Sexist Adverts Aren’t a Thing of the Past

Play Like Mum sexist adverts

Every now and then, I’ll stumble across a Buzzfeed-esque article exclaiming ‘You’ll never BELIEVE how sexist these adverts from the 1950s are!!’ (spoiler alert: I absolutely can believe how sexist they are) and I’ll facepalm so hard that I nearly knock myself back into the 1950s.

I get the point of these articles, I do. The point is to highlight how far we’ve come in 60 (nearly 70… oh god, how is it nearly 2020?!) years. The point is to pat ourselves on the back for being so much less sexist and so much more progressives than our predecessors.

And at first glance, these articles are right. When you first look at adverts from decades past, you’re immediately smacked in the face with blatant misogyny in a way that you’re just not with modern adverts.

Schlitz advert from 1952

Schlitz advert from 1952

But whilst adverts nowadays are less likely to explicitly tell a woman that her place is in the kitchen, or that she’s only valuable to society if she can marry a man, produce babies, and bake a cake, that doesn’t mean that they’re not still horrifically sexist.

Protein world sexist advert

Protein World advert from 2016

Last year, Protein World stirred up a social media storm when they urged Tube-riders to get ‘Beach Body Ready’, as if women are physically incapable of setting foot on a beach if they’re larger than a size six. And just a few short months ago, Dove — a brand that prides itself on its supposed body positivity — sparked rightful outrage when their ad questioned whether breastfeeding in public was acceptable.

While these adverts aren’t quite as explicit as the ads of the 1950s and 60s, that doesn’t mean that they’re not just as sexist.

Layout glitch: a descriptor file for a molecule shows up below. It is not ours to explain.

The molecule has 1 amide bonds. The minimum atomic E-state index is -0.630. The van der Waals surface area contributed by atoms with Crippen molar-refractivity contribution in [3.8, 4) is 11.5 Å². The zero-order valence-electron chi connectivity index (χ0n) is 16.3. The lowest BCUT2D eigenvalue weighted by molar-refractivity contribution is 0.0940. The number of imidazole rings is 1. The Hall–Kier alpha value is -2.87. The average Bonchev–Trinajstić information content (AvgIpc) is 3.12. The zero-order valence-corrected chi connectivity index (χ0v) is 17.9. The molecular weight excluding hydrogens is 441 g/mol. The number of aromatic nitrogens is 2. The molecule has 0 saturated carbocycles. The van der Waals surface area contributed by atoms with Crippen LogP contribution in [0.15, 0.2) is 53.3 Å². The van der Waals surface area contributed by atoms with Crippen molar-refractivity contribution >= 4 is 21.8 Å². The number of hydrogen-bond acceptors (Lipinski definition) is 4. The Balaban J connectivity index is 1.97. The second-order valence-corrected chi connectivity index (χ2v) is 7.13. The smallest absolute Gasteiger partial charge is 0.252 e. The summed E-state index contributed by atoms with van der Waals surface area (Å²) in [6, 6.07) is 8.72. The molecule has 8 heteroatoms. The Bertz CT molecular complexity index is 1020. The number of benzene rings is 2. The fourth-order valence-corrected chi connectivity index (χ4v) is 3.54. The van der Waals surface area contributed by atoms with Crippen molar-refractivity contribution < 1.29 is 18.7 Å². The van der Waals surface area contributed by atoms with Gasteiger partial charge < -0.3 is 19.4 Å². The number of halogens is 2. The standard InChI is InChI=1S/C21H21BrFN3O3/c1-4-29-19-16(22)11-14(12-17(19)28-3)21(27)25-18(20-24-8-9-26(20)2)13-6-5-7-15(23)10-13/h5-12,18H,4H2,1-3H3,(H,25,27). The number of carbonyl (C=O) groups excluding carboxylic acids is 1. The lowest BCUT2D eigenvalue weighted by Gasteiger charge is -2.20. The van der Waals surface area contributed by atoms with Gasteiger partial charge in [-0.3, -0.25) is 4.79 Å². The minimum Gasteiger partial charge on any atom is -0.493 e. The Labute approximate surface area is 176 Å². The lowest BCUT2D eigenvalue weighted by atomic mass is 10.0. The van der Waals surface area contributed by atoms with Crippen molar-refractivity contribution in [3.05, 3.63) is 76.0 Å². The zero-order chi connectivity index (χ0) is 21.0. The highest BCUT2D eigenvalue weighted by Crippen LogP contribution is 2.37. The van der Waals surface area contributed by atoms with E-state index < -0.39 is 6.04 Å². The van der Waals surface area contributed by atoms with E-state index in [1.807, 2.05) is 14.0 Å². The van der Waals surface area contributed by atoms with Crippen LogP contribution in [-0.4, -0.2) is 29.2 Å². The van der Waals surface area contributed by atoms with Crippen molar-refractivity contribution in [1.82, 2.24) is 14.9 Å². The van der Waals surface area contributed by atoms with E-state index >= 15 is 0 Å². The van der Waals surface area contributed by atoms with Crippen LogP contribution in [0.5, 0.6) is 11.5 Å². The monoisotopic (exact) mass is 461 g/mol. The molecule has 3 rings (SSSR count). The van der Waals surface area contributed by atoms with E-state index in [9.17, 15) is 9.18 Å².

Indeed, while advertising has largely moved away from a ‘women belong in the kitchen’ rhetoric, it seems to have hurtled towards an equally damaging and sexist idea: that women should be ashamed of their bodies. It might not be as blatantly misogynistic–after all, it’s not telling women that they are inferior to men — but it’s certainly rooted in the patriarchal ideas that a) there is one ‘right’ way to have a body as a woman and b) that women’s bodies are public property to be consumed and criticised at will.

PETA sexist advert 2009

PETA advert from 2009

Even when modern adverts aren’t outrightly sexist, they still tend to play on gendered stereotypes.

Take food, for example. Food, you would think, is universal. Everybody eats food. So why then is food marketed along gendered lines?

Think about it. How many times have you seen a yoghurt advert with thin, white, happy women? How many times have you seen restaurants push men towards meat and women towards salad? Gendering food might seem more bizarre than sexist, but it’s undoubtedly linked to the patriarchy–the patriarchy that demands women be thin (hence salad) and men be strong (hence steak).

“There is no product on earth that is ONLY for men or ONLY for women.”

And it’s not just food. Everything — from clothes, to cars, to razors, to pens — is marketed along gendered lines.

Nowhere is this more obvious than in the children’s toy sector. Anyone who’s ever set foot into a toy store knows this. Wherever you go, you’re met with pink aisles and blue aisles, filled with princesses for the girls and toy guns for the boys. Just this month, a range of Silver Cross dolls prams launched under the slogan ‘Play Like Mum’.

Play Like Mum sexist adverts

Play Like Mum advert from 2017

The advert, complete with frilly pink tutus and the assumption that all young girls love playing with makeup (and apparently, dolls), feels like a massive step backwards for equality. ‘Play Like Mum’ not only suggests that all girls should want to be mothers, but that men are somehow exempt from pram-pushing duties — playing on the exact same stereotypes as the sexist adverts from the 1950s.

Gendered adverts like these are, quite frankly, ridiculous, because there is no product on earth that is ONLY for men or ONLY for women (even menstrual products, which are regularly referred to ‘feminine hygiene products’ can and are used by men). And yet we’re more than half way through 2017 and companies still insist on pink and fluffy and thin marketing for women, and blue and bold and strong marketing for men.

So yes, adverts nowadays might be less slap-you-in-the-face-with-it about their sexism, but that doesn’t mean they’re not rife with misogyny.

Just ask any woman who’s had the misfortune to flick through a traditional woman’s magazine.

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